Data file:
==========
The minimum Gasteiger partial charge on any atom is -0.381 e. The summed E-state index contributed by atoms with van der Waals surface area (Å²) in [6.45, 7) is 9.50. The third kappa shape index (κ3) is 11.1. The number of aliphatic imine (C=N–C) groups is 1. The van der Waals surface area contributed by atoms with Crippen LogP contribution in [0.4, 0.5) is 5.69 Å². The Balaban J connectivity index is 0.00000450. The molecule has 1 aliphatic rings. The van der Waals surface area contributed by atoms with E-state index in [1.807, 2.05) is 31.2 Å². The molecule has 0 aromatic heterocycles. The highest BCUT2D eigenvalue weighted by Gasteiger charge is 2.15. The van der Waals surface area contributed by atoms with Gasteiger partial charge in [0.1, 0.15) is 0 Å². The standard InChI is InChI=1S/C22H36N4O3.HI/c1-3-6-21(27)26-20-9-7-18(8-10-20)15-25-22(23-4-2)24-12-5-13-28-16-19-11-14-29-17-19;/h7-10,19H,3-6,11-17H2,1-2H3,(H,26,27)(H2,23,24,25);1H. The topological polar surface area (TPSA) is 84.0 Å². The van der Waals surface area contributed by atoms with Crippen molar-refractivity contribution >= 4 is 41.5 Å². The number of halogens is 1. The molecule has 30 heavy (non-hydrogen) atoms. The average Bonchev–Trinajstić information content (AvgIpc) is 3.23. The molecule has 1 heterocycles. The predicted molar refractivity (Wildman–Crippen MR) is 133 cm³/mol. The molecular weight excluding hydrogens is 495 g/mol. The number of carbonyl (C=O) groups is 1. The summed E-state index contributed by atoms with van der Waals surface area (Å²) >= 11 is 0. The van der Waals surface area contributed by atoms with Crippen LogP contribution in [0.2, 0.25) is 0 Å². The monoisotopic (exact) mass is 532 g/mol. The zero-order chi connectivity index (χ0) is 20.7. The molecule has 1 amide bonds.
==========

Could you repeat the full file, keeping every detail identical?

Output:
The minimum Gasteiger partial charge on any atom is -0.381 e. The summed E-state index contributed by atoms with van der Waals surface area (Å²) in [6.45, 7) is 9.50. The third kappa shape index (κ3) is 11.1. The number of aliphatic imine (C=N–C) groups is 1. The van der Waals surface area contributed by atoms with Crippen LogP contribution in [0.4, 0.5) is 5.69 Å². The Balaban J connectivity index is 0.00000450. The molecule has 1 aliphatic rings. The van der Waals surface area contributed by atoms with E-state index in [1.807, 2.05) is 31.2 Å². The molecule has 0 aromatic heterocycles. The highest BCUT2D eigenvalue weighted by Gasteiger charge is 2.15. The van der Waals surface area contributed by atoms with Gasteiger partial charge in [0.1, 0.15) is 0 Å². The standard InChI is InChI=1S/C22H36N4O3.HI/c1-3-6-21(27)26-20-9-7-18(8-10-20)15-25-22(23-4-2)24-12-5-13-28-16-19-11-14-29-17-19;/h7-10,19H,3-6,11-17H2,1-2H3,(H,26,27)(H2,23,24,25);1H. The topological polar surface area (TPSA) is 84.0 Å². The van der Waals surface area contributed by atoms with Crippen molar-refractivity contribution >= 4 is 41.5 Å². The number of halogens is 1. The molecule has 30 heavy (non-hydrogen) atoms. The average Bonchev–Trinajstić information content (AvgIpc) is 3.23. The molecule has 1 heterocycles. The predicted molar refractivity (Wildman–Crippen MR) is 133 cm³/mol. The molecular weight excluding hydrogens is 495 g/mol. The number of carbonyl (C=O) groups is 1. The summed E-state index contributed by atoms with van der Waals surface area (Å²) >= 11 is 0. The van der Waals surface area contributed by atoms with Crippen LogP contribution in [0.2, 0.25) is 0 Å². The monoisotopic (exact) mass is 532 g/mol. The zero-order chi connectivity index (χ0) is 20.7. The molecule has 1 amide bonds.